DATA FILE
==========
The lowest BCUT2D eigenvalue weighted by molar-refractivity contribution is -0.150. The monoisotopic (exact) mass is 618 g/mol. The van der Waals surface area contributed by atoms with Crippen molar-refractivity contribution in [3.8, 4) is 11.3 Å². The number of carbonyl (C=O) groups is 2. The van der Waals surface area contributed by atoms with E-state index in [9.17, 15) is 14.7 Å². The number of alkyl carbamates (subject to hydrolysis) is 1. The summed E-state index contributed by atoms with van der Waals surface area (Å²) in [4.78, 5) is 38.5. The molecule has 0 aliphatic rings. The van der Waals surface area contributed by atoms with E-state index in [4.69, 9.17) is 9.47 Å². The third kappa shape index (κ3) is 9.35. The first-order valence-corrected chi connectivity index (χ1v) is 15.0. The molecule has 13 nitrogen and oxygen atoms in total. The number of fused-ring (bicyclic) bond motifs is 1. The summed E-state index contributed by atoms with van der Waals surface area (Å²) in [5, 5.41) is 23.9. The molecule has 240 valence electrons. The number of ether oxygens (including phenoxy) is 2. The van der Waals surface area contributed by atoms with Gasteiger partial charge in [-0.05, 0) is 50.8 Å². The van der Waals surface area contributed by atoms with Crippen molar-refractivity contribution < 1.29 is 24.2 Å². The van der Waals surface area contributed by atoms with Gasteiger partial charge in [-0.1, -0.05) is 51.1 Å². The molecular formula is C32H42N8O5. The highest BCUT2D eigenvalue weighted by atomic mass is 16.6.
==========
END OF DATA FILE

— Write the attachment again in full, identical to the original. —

The lowest BCUT2D eigenvalue weighted by molar-refractivity contribution is -0.150. The monoisotopic (exact) mass is 618 g/mol. The van der Waals surface area contributed by atoms with Crippen molar-refractivity contribution in [3.8, 4) is 11.3 Å². The number of carbonyl (C=O) groups is 2. The van der Waals surface area contributed by atoms with E-state index in [9.17, 15) is 14.7 Å². The number of alkyl carbamates (subject to hydrolysis) is 1. The summed E-state index contributed by atoms with van der Waals surface area (Å²) in [4.78, 5) is 38.5. The molecule has 0 aliphatic rings. The van der Waals surface area contributed by atoms with E-state index in [4.69, 9.17) is 9.47 Å². The third kappa shape index (κ3) is 9.35. The first-order valence-corrected chi connectivity index (χ1v) is 15.0. The molecule has 13 nitrogen and oxygen atoms in total. The number of fused-ring (bicyclic) bond motifs is 1. The summed E-state index contributed by atoms with van der Waals surface area (Å²) in [5, 5.41) is 23.9. The molecule has 240 valence electrons. The number of ether oxygens (including phenoxy) is 2. The van der Waals surface area contributed by atoms with Gasteiger partial charge in [-0.05, 0) is 50.8 Å². The van der Waals surface area contributed by atoms with Crippen molar-refractivity contribution < 1.29 is 24.2 Å². The van der Waals surface area contributed by atoms with Gasteiger partial charge in [-0.1, -0.05) is 51.1 Å². The molecular formula is C32H42N8O5. The highest BCUT2D eigenvalue weighted by atomic mass is 16.6.